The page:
Wireless Technology: Guglielmo Marconi and the Maritime Communication

Guglielmo Marconi was born on the 25th of April 1874 in Bologna, Italy. He was of mixed Irish–Italian parentage: his mother Annie Jameson, from Enniscorthy, belonged to the Jameson family of distillery fame, and his father Giuseppe, was a wealthy landowner.
Archive & Heritage Officer
On 25 April 2024 we will celebrate the International Guglielmo Marconi Day for his huge role played in the invention of the wireless telegraph.

Guglielmo Marconi, c.1902 (Science Museum Collection)

What’s the connection with Irish Lights and the lighthouses in Ireland?

Guglielmo Marconi was born on the 25th of April 1874 in Bologna, Italy. He was of mixed Irish–Italian parentage: his mother Annie Jameson, from Enniscorthy, belonged to the Jameson family of distillery fame, and his father Giuseppe, was a wealthy landowner.

In 1897 Marconi registered his company as The Wireless Telegraph and Signal Company. The company changed names several time between 1897 and 2006.

MP/1/4/989 (Marconi’s Wireless Telegraph Co. Ltd logo, 1900-1963)

In 1898, he came to Ireland to try to get his first radio message across the Atlantic. The first site of his oldest wireless station was in Derrigimlagh, Co Galway; the best place to link an antenna system directly to a signal across the Atlantic.

He began experimenting with electromagnetic waves to send signals. At that time, the telegraph wire was the quickest way to get messages, using Morse code; and he designed a transmitter to send and a receiver to detect radio waves.

Marconi started working in Ireland using the lighthouses to demonstrate how a wireless telegraphy could be useful and efficient. He came to the Mizen Head peninsula to work on his first radio message across the Atlantic, experimenting with the use of Hertz waves (the radio signal frequencies used to transmit and receive data) for communication purposes; and he undertook experiments with telegraphic communication through space by means of electromagnetic waves. By applying improvements to apparatus invented by others he soon achieved remarkable results in his experiments, sending and receiving signals over a distance of two miles.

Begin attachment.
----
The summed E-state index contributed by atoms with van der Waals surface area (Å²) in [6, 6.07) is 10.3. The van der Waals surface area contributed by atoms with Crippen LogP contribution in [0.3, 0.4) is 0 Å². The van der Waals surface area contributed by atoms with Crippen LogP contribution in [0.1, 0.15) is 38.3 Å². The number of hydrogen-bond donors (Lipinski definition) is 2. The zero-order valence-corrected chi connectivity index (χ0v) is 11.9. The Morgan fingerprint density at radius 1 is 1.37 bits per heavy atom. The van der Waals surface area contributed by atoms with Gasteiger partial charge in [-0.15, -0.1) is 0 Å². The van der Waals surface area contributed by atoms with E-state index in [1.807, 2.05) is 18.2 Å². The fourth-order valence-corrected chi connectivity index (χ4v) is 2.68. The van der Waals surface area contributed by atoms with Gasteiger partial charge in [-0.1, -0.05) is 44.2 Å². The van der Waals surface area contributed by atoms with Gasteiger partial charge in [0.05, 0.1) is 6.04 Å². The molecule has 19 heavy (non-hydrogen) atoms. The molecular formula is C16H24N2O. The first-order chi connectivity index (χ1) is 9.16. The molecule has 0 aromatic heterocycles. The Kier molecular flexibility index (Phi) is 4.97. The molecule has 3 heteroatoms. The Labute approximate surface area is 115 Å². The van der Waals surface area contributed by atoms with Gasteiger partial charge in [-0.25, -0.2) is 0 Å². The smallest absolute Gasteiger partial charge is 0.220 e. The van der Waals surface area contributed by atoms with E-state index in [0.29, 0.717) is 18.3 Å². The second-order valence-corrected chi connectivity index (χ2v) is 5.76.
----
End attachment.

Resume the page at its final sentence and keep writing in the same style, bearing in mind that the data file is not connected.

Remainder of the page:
Mizen Head Lighthouse

Besides Mizen Head, his experiments affected many places in Ireland and UK between 1899 and 1930 such as Fastnet Rock; Brow Head near Crookhaven; Ballycastle and Rathlin Island where he set up a series of commercial ship-to-shore stations and conducted experiments with carrier pigeons; South Foreland Lighthouse in Kent, England; and Inchkeith Lighthouse, in Scotland.  

Marconi also used his new system to report by wireless the results of the annual Kingstown (Dun Laoghaire) regatta, on 20th July 1898, to the offices of the Dublin Daily Express. It seems this was the first time in the world that radio was used in journalism to mark the centenary of historic event. A memorial was erected in 1998 on the East Pier, Dun Laoghaire.

Memorial plaque, East Pier (Dun Laoghaire), 20th July 1998

Between 1920-1930s the Marconi’s Company became very popular and their expert staff were interviewed from the Commissioners of Irish Lights focusing on Marconi’s experiments carried out in Ireland and UK. An interesting description on the ‘Revolving Wireless Beam’ was made with the purpose to demonstrate the importance of this technological method as a special application of the principles of directional wireless transmission to the purposes of navigation; and a letter was sent to the Irish Lights Office from the Northern Lighthouse Board regarding their cooperation with the Marconi’s Wireless Telegraph Company as a proof of success and efficiency of experimental works as aid to navigation in Scotland.